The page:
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Sharpen Your Financial Skills After Age 60

Filed under: Retirement

As we grow older, most of us accept the fact that our bodies don’t perform as well as they once did. But for some reason, it can be more difficult to accept the fact that your mental acuity begins to decline as well.

In particular, many of us begin to make financial blunders after age 60. Not only are we more likely to make mistakes with our money; we’re also more likely to fall victim to a financial predator.

Withdrawing Savings Account Funds ConceptsBut you don’t have to simply accept this fate as inevitable. If you want to keep your mind (and financial senses) sharp, take these five steps to keep yourself sharp.

Exercise. Study after study has found a link between exercise and improved cognitive processing. Exercise is free, and you’ll certainly have more time for it once you retire! Try to go for a walk, bike ride, or swim every day.

Ask for help. Unless you are a licensed plumber, you probably wouldn’t install a new bathroom in your home by yourself. The same goes for financial planning! There’s nothing wrong with seeking the guidance of a financial advisor. In fact, it’s one of the best ways to create a secure flow of income in retirement, and to protect yourself from mistakes.

Consider a living trust. It’s an uncomfortable fact, but some of us will inevitably develop dementia or Alzheimer’s. A living trust transfers control of your assets to a trusted friend or family member in the event that you are incapacitated. If you set up the trust now, you can choose your own trustee.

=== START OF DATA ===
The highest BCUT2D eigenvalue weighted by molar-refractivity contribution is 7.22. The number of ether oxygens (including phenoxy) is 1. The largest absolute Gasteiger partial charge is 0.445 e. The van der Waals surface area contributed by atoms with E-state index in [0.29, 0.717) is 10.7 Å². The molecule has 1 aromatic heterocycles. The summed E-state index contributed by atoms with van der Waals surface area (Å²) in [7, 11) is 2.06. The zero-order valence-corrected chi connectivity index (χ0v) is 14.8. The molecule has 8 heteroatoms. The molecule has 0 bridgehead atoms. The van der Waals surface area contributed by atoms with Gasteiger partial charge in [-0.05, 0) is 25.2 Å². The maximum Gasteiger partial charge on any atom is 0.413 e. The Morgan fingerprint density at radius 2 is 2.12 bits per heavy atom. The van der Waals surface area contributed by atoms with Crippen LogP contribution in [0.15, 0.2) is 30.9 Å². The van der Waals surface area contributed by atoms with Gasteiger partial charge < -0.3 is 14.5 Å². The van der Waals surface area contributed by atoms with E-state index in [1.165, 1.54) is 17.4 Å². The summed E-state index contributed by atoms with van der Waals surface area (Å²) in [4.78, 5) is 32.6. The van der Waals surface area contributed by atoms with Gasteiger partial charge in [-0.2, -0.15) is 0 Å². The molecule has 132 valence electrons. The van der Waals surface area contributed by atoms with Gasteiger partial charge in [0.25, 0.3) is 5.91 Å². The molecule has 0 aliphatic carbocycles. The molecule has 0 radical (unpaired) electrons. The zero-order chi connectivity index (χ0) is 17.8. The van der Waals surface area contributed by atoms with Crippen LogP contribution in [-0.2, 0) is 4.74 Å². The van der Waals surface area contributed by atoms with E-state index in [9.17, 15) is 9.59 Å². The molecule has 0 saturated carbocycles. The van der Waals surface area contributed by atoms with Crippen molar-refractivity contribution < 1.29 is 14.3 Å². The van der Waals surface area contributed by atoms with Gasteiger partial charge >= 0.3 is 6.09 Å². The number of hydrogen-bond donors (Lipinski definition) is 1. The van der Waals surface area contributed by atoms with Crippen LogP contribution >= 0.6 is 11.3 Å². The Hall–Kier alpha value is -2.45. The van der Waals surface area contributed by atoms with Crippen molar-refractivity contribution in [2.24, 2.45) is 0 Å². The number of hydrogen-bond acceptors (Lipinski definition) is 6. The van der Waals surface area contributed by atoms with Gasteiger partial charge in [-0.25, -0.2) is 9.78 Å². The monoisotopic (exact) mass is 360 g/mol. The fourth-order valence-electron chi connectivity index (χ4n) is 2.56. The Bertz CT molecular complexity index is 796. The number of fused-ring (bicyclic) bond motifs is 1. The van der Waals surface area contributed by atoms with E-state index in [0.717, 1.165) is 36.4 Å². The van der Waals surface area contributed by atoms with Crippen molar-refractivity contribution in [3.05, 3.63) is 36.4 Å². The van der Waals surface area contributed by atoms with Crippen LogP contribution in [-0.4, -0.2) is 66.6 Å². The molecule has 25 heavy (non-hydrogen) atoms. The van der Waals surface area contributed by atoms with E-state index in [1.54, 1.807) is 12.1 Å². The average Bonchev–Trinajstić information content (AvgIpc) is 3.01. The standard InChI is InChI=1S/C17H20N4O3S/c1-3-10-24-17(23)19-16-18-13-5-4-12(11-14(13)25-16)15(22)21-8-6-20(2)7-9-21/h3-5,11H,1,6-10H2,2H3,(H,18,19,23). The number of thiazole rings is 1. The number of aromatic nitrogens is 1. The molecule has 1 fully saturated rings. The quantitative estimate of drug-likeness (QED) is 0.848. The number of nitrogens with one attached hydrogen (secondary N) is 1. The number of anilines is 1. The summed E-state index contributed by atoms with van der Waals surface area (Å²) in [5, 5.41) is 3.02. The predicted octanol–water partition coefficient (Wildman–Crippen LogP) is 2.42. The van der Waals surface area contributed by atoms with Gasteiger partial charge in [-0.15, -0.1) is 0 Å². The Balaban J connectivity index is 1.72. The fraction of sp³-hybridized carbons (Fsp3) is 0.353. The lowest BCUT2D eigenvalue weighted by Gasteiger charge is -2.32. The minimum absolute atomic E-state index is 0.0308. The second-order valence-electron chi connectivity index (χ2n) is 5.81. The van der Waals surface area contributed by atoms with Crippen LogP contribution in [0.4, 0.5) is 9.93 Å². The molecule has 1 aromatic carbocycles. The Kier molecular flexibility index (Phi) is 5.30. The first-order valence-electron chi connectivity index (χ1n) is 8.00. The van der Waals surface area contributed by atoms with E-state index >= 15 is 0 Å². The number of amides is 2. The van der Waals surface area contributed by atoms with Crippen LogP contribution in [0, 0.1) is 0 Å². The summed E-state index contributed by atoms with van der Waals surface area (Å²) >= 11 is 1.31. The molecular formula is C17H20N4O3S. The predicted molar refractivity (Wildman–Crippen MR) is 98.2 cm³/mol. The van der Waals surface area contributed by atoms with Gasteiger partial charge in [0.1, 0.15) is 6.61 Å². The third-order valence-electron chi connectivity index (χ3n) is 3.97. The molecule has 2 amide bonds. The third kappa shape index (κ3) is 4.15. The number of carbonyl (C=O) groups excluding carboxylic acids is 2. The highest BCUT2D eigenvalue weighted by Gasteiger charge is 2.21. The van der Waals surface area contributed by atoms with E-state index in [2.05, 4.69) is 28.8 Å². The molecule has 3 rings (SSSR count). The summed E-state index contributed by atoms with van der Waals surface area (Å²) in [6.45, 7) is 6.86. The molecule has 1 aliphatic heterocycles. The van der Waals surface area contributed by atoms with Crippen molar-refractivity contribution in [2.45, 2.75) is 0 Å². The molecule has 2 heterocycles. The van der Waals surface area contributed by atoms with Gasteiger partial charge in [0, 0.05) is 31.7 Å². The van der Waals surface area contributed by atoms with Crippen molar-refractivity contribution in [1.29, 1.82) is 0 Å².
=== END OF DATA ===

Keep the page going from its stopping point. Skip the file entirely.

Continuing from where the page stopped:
Create a safety net. If you become concerned about your financial skills, a single-premium immediate annuity might be right for you. You make a single payment, and an insurance company sends you a fixed amount of money for the rest of your life. This protects you from the ability to make major mistakes, and ensures a steady income stream.

Simplify your investments. In your younger years, you may have taken more risks with your investments. It was one way to build up significant capital, while allowing you time to recoup your losses in the event of a misstep. But now that you’re older, it might be wise to switch to safer investment options. Talk to your financial advisor about safer, low-risk investment options like index funds.